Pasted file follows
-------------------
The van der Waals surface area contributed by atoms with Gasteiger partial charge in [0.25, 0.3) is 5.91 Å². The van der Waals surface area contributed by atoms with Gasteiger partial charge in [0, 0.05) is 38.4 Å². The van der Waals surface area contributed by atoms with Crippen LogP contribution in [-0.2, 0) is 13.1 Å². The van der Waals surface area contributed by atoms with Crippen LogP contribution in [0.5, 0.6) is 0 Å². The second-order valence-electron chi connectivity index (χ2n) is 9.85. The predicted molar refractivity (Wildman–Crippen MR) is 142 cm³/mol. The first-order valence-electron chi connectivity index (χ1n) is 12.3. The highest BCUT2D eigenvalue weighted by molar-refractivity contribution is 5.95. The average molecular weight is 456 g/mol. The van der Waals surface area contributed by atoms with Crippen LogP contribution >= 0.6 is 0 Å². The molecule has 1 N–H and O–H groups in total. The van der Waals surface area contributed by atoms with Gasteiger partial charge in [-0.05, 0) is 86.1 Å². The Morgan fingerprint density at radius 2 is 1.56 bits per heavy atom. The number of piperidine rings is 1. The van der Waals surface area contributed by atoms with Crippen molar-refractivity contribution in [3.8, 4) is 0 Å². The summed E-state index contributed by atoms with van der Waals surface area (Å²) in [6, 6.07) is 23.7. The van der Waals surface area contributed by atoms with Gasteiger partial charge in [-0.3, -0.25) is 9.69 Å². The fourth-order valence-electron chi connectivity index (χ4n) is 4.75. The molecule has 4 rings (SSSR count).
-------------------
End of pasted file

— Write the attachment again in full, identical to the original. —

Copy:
The van der Waals surface area contributed by atoms with Gasteiger partial charge in [0.25, 0.3) is 5.91 Å². The van der Waals surface area contributed by atoms with Gasteiger partial charge in [0, 0.05) is 38.4 Å². The van der Waals surface area contributed by atoms with Crippen LogP contribution in [-0.2, 0) is 13.1 Å². The van der Waals surface area contributed by atoms with Crippen LogP contribution in [0.5, 0.6) is 0 Å². The second-order valence-electron chi connectivity index (χ2n) is 9.85. The predicted molar refractivity (Wildman–Crippen MR) is 142 cm³/mol. The first-order valence-electron chi connectivity index (χ1n) is 12.3. The highest BCUT2D eigenvalue weighted by molar-refractivity contribution is 5.95. The average molecular weight is 456 g/mol. The van der Waals surface area contributed by atoms with Crippen LogP contribution >= 0.6 is 0 Å². The molecule has 1 N–H and O–H groups in total. The van der Waals surface area contributed by atoms with Gasteiger partial charge in [-0.05, 0) is 86.1 Å². The Morgan fingerprint density at radius 2 is 1.56 bits per heavy atom. The number of piperidine rings is 1. The van der Waals surface area contributed by atoms with Crippen molar-refractivity contribution in [3.8, 4) is 0 Å². The summed E-state index contributed by atoms with van der Waals surface area (Å²) in [6, 6.07) is 23.7. The van der Waals surface area contributed by atoms with Gasteiger partial charge in [-0.3, -0.25) is 9.69 Å². The fourth-order valence-electron chi connectivity index (χ4n) is 4.75. The molecule has 4 rings (SSSR count).